028. Lotteria’s Shrimp Burger [link] Lotteria burgers are gross and over-rated.  Kraze burgers are much better.

029. Sae-u Kang (Shrimp Flavored “Fries”) 새우깡 [photo]

030. Doenjang Jjigae (Fermented Bean Paste Stew) 됀장찌게 [photo]

031. Cheonggukjang (Stinky Fermented Bean Paste Stew) 정국장

032. Boshintang (Dog Soup) 보신탕 [photo]

033. Seonji Haejangguk (Hangover Stew with Clotted Cow Blood) 선지 해장국 [photo]

034. Ddeokbokki (Chewy Rice Cakes in Spicy Sauce) 떡볶이 [photo] This is kind of like spaghettio’s. Especially with parmesan cheese on it.  Most people (westerners too) love this, but I avoid it because there’s not much nutrition in it.

035. YukHui (Raw Beef Salad) 육희

036. MiyeokGuk (Seaweed Soup) 미역국 [photo] I was told this was given to people on their birthdays.  It’s very light and yummy.

037. Mae-eunTang (Spicy Fish Soup) 매운탕 [photo]

038. Nakji Bokkeum (Stir-fried Baby Octopus) 낙지볶음 [photo]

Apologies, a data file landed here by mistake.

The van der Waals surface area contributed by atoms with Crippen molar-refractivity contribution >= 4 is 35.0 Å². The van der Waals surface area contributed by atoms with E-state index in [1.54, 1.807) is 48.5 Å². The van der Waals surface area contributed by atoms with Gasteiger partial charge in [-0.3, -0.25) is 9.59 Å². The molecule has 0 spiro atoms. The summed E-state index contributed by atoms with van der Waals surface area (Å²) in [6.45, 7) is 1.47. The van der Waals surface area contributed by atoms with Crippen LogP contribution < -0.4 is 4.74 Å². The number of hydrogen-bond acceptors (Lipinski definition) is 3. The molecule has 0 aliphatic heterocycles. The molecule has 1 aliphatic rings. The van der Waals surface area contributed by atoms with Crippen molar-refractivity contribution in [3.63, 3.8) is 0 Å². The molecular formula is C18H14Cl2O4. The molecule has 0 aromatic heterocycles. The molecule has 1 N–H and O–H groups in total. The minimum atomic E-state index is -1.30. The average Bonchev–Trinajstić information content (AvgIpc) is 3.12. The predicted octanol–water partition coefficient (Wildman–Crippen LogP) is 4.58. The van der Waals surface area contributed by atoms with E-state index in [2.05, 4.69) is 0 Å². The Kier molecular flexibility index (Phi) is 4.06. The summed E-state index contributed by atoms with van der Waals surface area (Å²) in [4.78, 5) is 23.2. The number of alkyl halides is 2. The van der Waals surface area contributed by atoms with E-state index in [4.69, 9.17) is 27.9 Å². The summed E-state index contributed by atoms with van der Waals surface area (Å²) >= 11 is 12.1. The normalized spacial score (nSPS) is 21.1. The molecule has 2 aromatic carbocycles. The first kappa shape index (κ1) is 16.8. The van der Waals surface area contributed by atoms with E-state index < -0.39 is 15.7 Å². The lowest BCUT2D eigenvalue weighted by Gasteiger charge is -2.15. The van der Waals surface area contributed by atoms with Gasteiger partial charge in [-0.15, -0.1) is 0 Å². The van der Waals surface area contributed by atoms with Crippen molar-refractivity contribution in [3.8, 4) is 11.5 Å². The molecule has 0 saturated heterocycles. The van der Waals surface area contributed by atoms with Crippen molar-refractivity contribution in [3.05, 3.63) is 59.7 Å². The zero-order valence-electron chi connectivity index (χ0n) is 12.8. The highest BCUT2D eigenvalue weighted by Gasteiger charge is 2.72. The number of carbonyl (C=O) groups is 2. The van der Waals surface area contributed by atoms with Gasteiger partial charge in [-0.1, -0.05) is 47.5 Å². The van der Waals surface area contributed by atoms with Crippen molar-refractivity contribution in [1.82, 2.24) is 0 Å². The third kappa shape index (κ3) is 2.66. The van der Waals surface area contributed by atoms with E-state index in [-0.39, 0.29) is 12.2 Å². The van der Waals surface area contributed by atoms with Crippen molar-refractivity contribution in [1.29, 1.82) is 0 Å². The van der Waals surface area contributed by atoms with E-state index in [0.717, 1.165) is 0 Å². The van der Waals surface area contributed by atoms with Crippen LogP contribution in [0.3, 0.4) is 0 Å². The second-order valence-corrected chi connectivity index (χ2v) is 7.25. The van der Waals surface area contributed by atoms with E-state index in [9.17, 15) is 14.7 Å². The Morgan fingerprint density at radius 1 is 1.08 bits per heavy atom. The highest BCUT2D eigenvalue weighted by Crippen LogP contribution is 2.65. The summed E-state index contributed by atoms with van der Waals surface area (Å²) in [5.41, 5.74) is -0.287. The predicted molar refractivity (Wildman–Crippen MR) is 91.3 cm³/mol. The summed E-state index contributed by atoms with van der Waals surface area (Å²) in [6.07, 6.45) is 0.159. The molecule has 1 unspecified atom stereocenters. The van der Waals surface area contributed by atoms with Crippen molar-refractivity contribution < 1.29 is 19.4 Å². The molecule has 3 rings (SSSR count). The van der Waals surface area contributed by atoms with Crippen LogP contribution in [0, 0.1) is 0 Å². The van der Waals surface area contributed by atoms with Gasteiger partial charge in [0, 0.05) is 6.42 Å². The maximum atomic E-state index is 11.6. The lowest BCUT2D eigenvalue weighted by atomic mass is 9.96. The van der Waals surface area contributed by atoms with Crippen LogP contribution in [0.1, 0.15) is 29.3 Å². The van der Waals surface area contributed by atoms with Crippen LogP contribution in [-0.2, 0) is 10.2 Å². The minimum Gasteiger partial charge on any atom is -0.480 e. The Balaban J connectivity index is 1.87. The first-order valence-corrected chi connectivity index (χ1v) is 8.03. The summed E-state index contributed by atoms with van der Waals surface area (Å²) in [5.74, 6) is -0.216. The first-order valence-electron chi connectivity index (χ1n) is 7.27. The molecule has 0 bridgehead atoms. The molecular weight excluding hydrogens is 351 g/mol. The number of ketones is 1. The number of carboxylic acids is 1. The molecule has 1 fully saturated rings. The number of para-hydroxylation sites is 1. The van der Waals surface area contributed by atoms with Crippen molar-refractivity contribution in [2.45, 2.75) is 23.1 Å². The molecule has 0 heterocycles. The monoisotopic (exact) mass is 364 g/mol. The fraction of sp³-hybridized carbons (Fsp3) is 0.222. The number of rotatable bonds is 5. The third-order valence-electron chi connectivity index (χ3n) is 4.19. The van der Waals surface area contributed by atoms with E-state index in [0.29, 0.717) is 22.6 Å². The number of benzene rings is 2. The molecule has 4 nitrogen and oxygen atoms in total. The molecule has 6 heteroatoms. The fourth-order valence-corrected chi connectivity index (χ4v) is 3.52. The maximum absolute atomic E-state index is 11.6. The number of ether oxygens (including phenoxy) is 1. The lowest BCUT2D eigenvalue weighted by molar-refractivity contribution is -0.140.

039. Ojingeo (Cuttlefish) (마른) 오징어 [photo] had the packaged stuff, and the flavored packaged stuff, but haven’t had the stomach to buy an unpackaged one…

040. Beondaeggi (Silkworm Larvae) 번대기 [photo]

041. Golbaenggi (Sea Snails) 골뱅이 [photo]

042. Jangeo Gui (Grilled Eel) 장어구이 [photo]

043. Jaratang (Turtle Soup) 자라탕 (won’t ever try this)

044. Bogeo (Blowfish) 복어 [photo]

045. Sae-u Sogeum Gui (Salt Grilled Shrimp) 새우소금 구이 [photo]

046. Deodeok Root 더덕 [photo]

047. BindaeDdeok (Mung Bean Pancake) 빈대떡 [photo]

048. Pajeon (Green Onion Pancake) 바전 파전 [photo]

049. Bibimbap (Mixed Rice and Vegetables) 비빔밥 [photo]

050. Boribap (Mixed Barley Rice and Vegetables) 보리밥 [photo]

051. Marinated Garlic (마늘장아찌?) [photo]

052. Patbingsu (Shaved Ice and Red Bean Treat) 팥빙수 [photo]

053. Dotorimok (Acorn Jelly) 도토리목 [photo; link] I LOVE that sauce shown in this photo – wish I could find some pre-made somewhere.  It’s really good on tofu, so that’s why I’m thinking this acorn jelly stuff might be really yummy as well.